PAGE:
WIPO Arbitration and Mediation Center


My Goals Solutions v. Registration Private, Domains By Proxy, LLC / Broadview Manager, flexsculpt

Case No. D2021-2401

1. The Parties

Complainant is My Goals Solutions, United States of America (“United States”), represented by Lurie Strupinsky LLP, United States.

Respondent is Registration Private, Domains By Proxy, LLC, United States / Broadview Manager, flexsculpt, United States.

2. The Domain Name and Registrar

The disputed domain name <flexsculpt.com> (the “Domain Name”) is registered with GoDaddy.com, LLC (the “Registrar”).

3. Procedural History

The Complaint was filed with the WIPO Arbitration and Mediation Center (the “Center”) on July 22, 2021. On July 23, 2021, the Center transmitted by email to the Registrar a request for registrar verification in connection with the Domain Name. On July 26, 2021, the Registrar transmitted by email to the Center its verification response disclosing registrant and contact information for the Domain Name, which differed from the named Respondent and contact information in the Complaint. The Center sent an email communication to Complainant on July 27, 2021, providing the registrant and contact information disclosed by the Registrar, and inviting Complainant to submit an amendment to the Complaint. Complainant did not file an amendment to the Complaint.

The Center verified that the Complaint satisfied the formal requirements of the Uniform Domain Name Dispute Resolution Policy (the “Policy” or “UDRP”), the Rules for Uniform Domain Name Dispute Resolution Policy (the “Rules”), and the WIPO Supplemental Rules for Uniform Domain Name Dispute Resolution Policy (the “Supplemental Rules”).

In accordance with the Rules, paragraphs 2 and 4, the Center formally notified Respondent of the Complaint, and the proceedings commenced on August 5, 2021. In accordance with the Rules, paragraph 5, the due date for Response was August 25, 2021. Respondent did not submit any response. Accordingly, the Center notified Respondent’s default on August 30, 2021.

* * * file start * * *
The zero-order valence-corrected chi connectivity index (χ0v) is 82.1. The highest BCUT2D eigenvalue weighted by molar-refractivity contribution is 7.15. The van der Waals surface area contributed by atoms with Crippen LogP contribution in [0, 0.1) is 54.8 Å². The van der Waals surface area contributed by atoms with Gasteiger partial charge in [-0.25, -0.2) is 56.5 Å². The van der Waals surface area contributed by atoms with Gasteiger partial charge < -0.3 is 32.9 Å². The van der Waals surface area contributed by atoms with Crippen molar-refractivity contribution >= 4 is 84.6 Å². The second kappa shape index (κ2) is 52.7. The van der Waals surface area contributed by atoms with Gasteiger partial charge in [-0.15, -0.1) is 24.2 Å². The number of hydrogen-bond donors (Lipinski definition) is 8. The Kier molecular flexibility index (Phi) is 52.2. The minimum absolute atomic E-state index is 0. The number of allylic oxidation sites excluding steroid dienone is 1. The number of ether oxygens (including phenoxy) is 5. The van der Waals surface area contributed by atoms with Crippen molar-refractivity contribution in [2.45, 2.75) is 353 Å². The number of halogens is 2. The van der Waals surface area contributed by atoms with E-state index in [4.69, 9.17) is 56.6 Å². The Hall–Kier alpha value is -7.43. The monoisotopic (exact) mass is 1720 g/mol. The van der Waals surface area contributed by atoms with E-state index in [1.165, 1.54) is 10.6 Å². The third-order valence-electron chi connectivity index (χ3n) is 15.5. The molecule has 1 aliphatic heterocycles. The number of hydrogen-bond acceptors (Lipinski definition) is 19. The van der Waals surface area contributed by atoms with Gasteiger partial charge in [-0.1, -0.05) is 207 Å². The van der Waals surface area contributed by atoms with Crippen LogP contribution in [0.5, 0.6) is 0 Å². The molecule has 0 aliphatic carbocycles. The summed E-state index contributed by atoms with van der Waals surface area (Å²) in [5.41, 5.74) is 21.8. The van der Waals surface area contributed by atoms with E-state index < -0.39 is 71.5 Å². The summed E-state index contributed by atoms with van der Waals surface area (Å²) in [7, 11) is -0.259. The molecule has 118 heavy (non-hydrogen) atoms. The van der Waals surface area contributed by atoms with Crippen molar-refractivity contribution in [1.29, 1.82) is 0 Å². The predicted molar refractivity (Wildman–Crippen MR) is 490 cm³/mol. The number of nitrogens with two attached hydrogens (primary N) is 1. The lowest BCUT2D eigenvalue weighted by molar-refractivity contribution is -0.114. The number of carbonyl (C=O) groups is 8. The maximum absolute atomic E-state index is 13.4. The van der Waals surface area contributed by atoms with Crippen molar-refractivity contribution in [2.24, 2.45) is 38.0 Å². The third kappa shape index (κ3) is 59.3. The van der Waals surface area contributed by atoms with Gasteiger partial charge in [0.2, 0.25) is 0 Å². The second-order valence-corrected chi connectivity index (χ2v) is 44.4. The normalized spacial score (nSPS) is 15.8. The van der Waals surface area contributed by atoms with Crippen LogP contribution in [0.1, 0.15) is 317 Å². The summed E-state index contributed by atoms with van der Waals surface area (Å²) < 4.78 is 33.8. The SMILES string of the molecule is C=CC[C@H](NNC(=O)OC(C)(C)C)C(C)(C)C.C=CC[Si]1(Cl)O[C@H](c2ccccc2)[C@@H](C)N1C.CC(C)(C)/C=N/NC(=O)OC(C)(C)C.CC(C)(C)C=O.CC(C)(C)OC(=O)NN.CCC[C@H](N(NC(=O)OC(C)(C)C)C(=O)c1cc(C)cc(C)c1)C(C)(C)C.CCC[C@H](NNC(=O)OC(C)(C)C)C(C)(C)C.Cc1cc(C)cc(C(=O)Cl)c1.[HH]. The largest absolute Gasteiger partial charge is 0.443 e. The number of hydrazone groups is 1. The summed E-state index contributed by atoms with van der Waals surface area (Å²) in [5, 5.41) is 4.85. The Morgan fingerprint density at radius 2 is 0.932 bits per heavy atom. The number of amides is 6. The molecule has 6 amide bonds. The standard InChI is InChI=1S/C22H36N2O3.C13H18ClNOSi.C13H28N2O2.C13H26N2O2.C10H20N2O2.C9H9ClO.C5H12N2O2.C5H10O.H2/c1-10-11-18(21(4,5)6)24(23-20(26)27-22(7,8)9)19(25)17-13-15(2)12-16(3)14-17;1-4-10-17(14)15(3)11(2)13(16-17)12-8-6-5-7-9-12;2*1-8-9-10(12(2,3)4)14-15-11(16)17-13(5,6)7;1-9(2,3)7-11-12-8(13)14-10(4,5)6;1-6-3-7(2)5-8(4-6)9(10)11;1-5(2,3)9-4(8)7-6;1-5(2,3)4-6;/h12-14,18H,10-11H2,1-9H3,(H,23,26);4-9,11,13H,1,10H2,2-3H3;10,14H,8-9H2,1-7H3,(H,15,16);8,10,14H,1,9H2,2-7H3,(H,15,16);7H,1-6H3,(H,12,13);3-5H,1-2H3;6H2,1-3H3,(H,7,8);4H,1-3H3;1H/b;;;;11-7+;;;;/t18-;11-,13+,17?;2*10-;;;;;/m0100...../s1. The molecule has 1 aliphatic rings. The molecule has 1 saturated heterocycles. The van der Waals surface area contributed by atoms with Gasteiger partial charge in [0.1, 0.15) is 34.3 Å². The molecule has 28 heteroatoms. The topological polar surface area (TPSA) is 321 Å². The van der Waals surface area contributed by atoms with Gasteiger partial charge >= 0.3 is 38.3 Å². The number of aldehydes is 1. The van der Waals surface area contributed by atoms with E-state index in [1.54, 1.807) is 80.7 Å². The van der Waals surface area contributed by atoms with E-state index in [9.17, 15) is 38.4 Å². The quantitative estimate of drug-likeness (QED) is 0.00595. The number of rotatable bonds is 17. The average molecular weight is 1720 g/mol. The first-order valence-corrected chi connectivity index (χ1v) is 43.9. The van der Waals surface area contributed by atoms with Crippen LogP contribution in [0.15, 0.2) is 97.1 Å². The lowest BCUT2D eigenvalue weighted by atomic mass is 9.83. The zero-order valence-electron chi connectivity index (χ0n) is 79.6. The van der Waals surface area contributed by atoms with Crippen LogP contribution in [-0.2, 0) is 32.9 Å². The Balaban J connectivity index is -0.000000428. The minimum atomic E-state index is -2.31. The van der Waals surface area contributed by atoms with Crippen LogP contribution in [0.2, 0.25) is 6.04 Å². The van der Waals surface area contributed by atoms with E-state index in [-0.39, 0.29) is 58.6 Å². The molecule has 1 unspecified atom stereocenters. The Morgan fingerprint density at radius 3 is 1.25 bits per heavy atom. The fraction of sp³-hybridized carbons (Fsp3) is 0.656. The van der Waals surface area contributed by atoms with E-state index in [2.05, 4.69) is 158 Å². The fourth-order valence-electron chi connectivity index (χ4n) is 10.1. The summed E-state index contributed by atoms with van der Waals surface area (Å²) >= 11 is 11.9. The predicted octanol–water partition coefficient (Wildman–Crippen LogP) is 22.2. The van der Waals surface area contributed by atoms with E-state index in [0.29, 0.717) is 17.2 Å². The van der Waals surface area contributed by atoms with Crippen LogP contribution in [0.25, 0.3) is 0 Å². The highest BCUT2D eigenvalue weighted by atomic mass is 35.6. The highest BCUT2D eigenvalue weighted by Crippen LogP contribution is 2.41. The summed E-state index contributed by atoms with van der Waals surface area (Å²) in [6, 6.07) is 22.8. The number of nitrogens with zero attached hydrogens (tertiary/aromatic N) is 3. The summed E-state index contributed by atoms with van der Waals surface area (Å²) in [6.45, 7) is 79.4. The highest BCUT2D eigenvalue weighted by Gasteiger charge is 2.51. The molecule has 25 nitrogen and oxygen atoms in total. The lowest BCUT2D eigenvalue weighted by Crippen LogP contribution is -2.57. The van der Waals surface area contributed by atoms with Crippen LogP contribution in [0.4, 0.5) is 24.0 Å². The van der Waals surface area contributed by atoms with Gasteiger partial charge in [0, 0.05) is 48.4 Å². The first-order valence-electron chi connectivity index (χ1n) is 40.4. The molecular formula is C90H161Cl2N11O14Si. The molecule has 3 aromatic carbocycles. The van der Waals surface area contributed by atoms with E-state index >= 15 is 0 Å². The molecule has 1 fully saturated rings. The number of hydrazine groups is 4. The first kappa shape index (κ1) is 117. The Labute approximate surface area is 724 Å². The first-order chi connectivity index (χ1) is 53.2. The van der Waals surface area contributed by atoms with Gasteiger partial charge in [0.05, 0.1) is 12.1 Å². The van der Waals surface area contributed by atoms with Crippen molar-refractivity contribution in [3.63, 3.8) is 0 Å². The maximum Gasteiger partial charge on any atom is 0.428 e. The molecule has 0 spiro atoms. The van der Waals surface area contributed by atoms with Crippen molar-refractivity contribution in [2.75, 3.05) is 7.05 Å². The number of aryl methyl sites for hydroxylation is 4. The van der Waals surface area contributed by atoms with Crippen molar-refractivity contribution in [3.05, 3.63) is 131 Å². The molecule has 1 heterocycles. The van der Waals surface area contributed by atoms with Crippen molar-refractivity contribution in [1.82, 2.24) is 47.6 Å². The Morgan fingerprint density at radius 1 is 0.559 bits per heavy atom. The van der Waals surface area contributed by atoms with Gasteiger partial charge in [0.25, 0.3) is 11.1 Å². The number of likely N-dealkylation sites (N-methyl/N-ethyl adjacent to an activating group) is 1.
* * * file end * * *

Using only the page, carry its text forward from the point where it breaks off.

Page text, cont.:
The Center appointed Robert A. Badgley as the sole panelist in this matter on September 2, 2021. The Panel finds that it was properly constituted. The Panel has submitted the Statement of Acceptance and Declaration of Impartiality and Independence, as required by the Center to ensure compliance with the Rules, paragraph 7.

4. Factual Background

Complainant describes itself as “[…] a New York for profit corporation which provides, inter alia, marketing and other administrative services for certain affiliated medical practices.” Trading under the name Goals Aesthetics and Plastic Surgery, which is branded to all affiliated practices, Complainant works with doctors “[…] to create new forms of procedures that have trade names.” Among these procedures is one called “flexsculpt,” a method of “mixed surgical and non-surgical body sculpting to have their clients/patients achieve a specific aesthetic look.”

On March 25, 2021, Complainant filed an application with the United States Patent and Trademark Office (“USPTO”) for the service mark FLEXSCULPT in connection with “Cosmetic and plastic surgery; Cosmetic body care services; Liposuction and surgical body care services.” The USPTO application states that Complainant’s first use of the mark FLEXSCULPT occurred on March 22, 2021. According to Complainant, to date the USPTO application has “received no opposition.” The mark has not yet been registered.

Complainant’s entire body of evidence of its use of FLEXSCULPT as a trademark is an Instagram entry describing the FLEXSCULPT service. This entry shows 423 “likes.” There is no evidence in the record regarding the number of clients who have used the FLEXSCULPT service, the extent of Complainant’s marketing of its FLEXSCULPT services, or the extent of acquired distinctiveness or consumer recognition achieved by the FLEXSCULPT mark.

Nothing is known about Respondent, and there is no allegation or evidence in the record that there was or is any relationship between the Parties.

The Domain Name was registered on November 17, 2020, four months before Complainant used the FLEXSCULPT mark in commerce. The Domain Name redirects to a page at the “www.brandbucket.com” website which states: “FLEXSCULPT.COM IS NO LONGER FOR SALE ON BRANDBUCKET.”

The Domain Name apparently is listed for sale at an unidentified website for USD 29,000. According to Complainant, it had originally been listed for USD 1,000.